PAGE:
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I have an algorithm which benefits from hand optimisation with SSE(2) intrinsics. Moreover, the algorithm will also be able to benefit from the 256-bit AVX registers in the future.

My question is what is the best way to

  • Register the availability variants of my class at compile time; so if my classes are, say: Foo, FooSSE2 and FooAVX I require a means of determining at runtime what classes are compiled in.
  • Determine the capabilities of the current CPU. At the lowest level this will result in a cpuid call.
  • Decide at runtime what to use based on what is compiled and what is supported.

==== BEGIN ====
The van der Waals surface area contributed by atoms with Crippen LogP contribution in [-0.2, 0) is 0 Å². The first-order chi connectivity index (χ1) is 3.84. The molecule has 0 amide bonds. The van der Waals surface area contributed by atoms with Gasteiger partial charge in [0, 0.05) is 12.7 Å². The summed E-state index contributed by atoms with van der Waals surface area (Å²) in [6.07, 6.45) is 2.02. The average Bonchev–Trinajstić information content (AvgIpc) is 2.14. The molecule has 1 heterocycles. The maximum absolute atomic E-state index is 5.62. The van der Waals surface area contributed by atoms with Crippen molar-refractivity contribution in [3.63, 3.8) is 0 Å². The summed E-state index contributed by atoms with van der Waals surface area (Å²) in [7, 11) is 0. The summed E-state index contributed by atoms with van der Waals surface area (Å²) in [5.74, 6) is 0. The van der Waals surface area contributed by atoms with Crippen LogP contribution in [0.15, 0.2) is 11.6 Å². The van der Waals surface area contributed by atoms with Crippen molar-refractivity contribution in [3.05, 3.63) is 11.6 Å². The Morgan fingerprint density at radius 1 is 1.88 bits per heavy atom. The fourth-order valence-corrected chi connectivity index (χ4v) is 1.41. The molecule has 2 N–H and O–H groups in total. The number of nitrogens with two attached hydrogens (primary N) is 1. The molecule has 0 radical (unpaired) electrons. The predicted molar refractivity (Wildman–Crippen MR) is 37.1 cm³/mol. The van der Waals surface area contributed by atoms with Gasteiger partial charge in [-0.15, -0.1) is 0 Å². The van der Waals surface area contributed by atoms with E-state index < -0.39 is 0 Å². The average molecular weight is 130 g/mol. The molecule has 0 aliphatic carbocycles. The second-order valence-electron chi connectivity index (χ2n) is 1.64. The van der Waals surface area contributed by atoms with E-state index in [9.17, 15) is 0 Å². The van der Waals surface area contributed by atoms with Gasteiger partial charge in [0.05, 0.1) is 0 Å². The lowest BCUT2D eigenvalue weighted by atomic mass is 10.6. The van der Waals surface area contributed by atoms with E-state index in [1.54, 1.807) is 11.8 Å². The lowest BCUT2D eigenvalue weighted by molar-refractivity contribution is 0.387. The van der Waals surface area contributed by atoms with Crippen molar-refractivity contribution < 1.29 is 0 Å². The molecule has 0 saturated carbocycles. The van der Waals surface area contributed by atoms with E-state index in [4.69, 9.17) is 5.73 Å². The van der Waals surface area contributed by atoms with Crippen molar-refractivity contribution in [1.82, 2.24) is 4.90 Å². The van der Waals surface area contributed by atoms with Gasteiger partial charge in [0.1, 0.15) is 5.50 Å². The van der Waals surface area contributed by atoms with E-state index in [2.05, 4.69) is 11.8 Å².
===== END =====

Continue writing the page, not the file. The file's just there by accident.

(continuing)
While I can hack most of the above it seems to be a common enough problem that some best practices must have emerged. Ideally I am trying to avoid the #ifdef mess

    if (sse2_supported)
        // Use the SSE2 class
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1 Answer 1

Just create a "factory" class or function to create appropriate instances of your class and hide all the logic in the file that implements the factory.

Have some class or file local boolean values like "isSSE2Supported" or "isAVXSupported". On startup, call some function to initialize these values. Your factory logic can then check against the values to determine which class to use.

Since SSE2 is always available on x64 chips, you don't really want to avoid all of the ifdefs. You can avoid compiling in some of the classes for x64 builds.

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